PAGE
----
Sorting means rearranging a given sequence of elements according to a comparison operator on the elements. The comparison operator is used to decide the new order of the element in the respective data structure.
For example: The below list of characters is sorted in increasing order of their ASCII values. That is, the character with lesser ASCII value will be placed first than the character with higher ASCII value.
In Python, sorting any sequence is very easy as it provides in-built methods for sorting. Two such methods are
sort(). These two methods are used for sorting but are quite different in their own way. Let’s have a look at them one by one.
sorted() method sorts the given sequence either in ascending order or in descending order and always return the a sorted list. This method doesnot effect the original sequence.
Syntax: sorted(iterable, key, reverse=False)
Iterable: sequence (list, tuple, string) or collection (dictionary, set, frozenset) or any other iterator that needs to be sorted.
Key(optional): A function that would serve as a key or a basis of sort comparison.
Reverse(optional): If set True, then the iterable would be sorted in reverse (descending) order, by default it is set as False.
Return Type: Returns a sorted list.
Sorted list: [1, 2, 3, 4, 5] Reverse sorted list: [5, 4, 3, 2, 1] Original list after sorting: [1, 2, 3, 4, 5]
Example 2: Sorting different data types
['e', 'q', 'r', 't', 'w', 'y'] ['e', 'q', 'r', 't', 'w', 'y'] ['h', 'n', 'o', 'p', 't', 'y'] ['e', 'q', 'r', 't', 'w', 'y'] ['e', 'q', 'r', 't', 'w', 'y']
Using key parameter
This optional parameter key takes a function as it’s value. This key function transforms each element before sorting, it takes the value and returns 1 value which is then used within sort instead of the original value.
Example: Let’s suppose we want to sort a List of string according to its length. This can be done by passing the
len() function as the value to the key parameter. Below is the implementation.
['aaaa', 'bbb', 'cc', 'd'] ['d', 'cc', 'bbb', 'aaaa']
sort() function is very similar to sorted() but unlike sorted it returns nothing and makes changes to the original sequence. Moreover, sort() is a method of list class and can only be used with lists.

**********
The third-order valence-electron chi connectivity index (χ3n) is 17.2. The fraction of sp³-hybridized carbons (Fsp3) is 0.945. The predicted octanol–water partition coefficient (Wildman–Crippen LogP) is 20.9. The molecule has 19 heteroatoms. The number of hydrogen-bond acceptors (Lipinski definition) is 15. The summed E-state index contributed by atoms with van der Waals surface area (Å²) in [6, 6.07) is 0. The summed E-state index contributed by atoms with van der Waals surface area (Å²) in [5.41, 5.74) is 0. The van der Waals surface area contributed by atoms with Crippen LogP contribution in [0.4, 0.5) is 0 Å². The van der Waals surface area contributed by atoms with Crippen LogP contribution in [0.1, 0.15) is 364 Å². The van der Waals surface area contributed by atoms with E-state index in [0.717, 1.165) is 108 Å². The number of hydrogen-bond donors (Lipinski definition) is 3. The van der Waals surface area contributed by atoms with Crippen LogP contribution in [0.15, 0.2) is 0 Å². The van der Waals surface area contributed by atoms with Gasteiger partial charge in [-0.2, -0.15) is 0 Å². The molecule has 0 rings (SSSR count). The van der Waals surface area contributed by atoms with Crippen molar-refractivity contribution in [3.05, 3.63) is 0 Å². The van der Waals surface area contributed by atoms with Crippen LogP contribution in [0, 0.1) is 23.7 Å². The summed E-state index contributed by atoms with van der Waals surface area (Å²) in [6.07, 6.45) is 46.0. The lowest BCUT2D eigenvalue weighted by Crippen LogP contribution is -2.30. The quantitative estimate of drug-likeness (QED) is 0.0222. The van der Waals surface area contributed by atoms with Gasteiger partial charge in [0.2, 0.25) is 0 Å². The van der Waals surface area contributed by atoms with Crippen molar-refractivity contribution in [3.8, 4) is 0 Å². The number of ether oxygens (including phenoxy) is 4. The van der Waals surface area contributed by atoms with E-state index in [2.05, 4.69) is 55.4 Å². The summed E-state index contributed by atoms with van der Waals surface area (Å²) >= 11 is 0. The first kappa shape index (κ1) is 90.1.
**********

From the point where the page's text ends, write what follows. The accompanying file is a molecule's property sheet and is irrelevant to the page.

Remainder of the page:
Syntax: List_name.sort(key, reverse=False)
key: A function that serves as a key for the sort comparison.
reverse: If true, the list is sorted in descending order.
Return type: None
[1, 2, 3, 4] [1.68, 2.0, 2.01, 3.28, 3.67] ['For', 'Geeks', 'Geeks']
Example 2: Sorting in reverse order.
[4, 3, 2, 1] [3.67, 3.28, 2.01, 2.0, 1.68] ['Geeks', 'Geeks', 'For']
Example 3: Using key parameter.
[(1, 1), (1, 2), (3, 3)] [(3, 3), (1, 2), (1, 1)]
- a.sort(), sorted(a), np.argsort(a) and np.lexsort(b, a) in Python
- Python - Sort Dictionary by Value Difference
- Python | Sort tuple list on basis of difference of elements
- heapq in Python to print all elements in sorted order from row and column wise sorted matrix
- Sorted() function in Python
- Python | Combining two sorted lists
- Python | Check if list is sorted or not
- Python sorted containers | An Introduction
- Python - Sorted Nested Keys in Dictionary
- Python | Get items in sorted order from given dictionary
- Python | Relative sorted order in Matrix
- Merge two sorted arrays in Python using heapq
- Python | Check for Descending Sorted List
- Python | Returning index of a sorted list
- Python sorted() to check if two strings are anagram or not
- Python program to insert an element into sorted list
- Python - Sorted order Dictionary items pairing
- sort() in Python
- Python | Sort Python Dictionaries by Key or Value
- Python | Inserting item in sorted list maintaining order
If you like GeeksforGeeks and would like to contribute, you can also write an article using contribute.geeksforgeeks.org or mail your article to firstname.lastname@example.org. See your article appearing on the GeeksforGeeks main page and help other Geeks.
Please Improve this article if you find anything incorrect by clicking on the "Improve Article" button below.